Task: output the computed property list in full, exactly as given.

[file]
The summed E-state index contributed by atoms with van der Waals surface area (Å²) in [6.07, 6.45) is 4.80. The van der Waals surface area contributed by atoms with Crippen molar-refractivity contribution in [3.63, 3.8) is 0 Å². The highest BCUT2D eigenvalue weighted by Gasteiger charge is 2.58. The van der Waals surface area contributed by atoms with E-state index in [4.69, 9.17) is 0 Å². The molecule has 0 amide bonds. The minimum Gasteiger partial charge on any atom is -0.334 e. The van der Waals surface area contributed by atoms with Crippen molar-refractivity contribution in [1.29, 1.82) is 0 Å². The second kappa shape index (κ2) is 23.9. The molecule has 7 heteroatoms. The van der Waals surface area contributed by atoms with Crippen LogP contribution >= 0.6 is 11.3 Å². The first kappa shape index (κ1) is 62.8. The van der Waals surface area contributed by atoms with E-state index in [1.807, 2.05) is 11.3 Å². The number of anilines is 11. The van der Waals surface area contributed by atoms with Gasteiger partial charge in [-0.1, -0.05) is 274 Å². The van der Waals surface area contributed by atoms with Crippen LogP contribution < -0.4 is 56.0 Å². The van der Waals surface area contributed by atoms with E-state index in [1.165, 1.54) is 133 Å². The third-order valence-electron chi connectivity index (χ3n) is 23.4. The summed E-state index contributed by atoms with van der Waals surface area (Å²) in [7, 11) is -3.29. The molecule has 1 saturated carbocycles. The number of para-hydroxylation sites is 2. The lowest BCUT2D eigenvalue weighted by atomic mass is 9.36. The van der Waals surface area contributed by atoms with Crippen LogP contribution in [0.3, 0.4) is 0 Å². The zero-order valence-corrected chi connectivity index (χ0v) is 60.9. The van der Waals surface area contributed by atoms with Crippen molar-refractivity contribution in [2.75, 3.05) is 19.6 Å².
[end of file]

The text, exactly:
The summed E-state index contributed by atoms with van der Waals surface area (Å²) in [6.07, 6.45) is 4.80. The van der Waals surface area contributed by atoms with Crippen molar-refractivity contribution in [3.63, 3.8) is 0 Å². The highest BCUT2D eigenvalue weighted by Gasteiger charge is 2.58. The van der Waals surface area contributed by atoms with E-state index in [4.69, 9.17) is 0 Å². The molecule has 0 amide bonds. The minimum Gasteiger partial charge on any atom is -0.334 e. The van der Waals surface area contributed by atoms with Crippen molar-refractivity contribution in [1.29, 1.82) is 0 Å². The second kappa shape index (κ2) is 23.9. The molecule has 7 heteroatoms. The van der Waals surface area contributed by atoms with Crippen LogP contribution >= 0.6 is 11.3 Å². The first kappa shape index (κ1) is 62.8. The van der Waals surface area contributed by atoms with E-state index in [1.807, 2.05) is 11.3 Å². The number of anilines is 11. The van der Waals surface area contributed by atoms with Gasteiger partial charge in [-0.1, -0.05) is 274 Å². The van der Waals surface area contributed by atoms with Crippen LogP contribution < -0.4 is 56.0 Å². The van der Waals surface area contributed by atoms with E-state index in [1.165, 1.54) is 133 Å². The third-order valence-electron chi connectivity index (χ3n) is 23.4. The summed E-state index contributed by atoms with van der Waals surface area (Å²) in [7, 11) is -3.29. The molecule has 1 saturated carbocycles. The number of para-hydroxylation sites is 2. The lowest BCUT2D eigenvalue weighted by atomic mass is 9.36. The van der Waals surface area contributed by atoms with Crippen LogP contribution in [0.3, 0.4) is 0 Å². The zero-order valence-corrected chi connectivity index (χ0v) is 60.9. The van der Waals surface area contributed by atoms with Crippen molar-refractivity contribution in [2.75, 3.05) is 19.6 Å².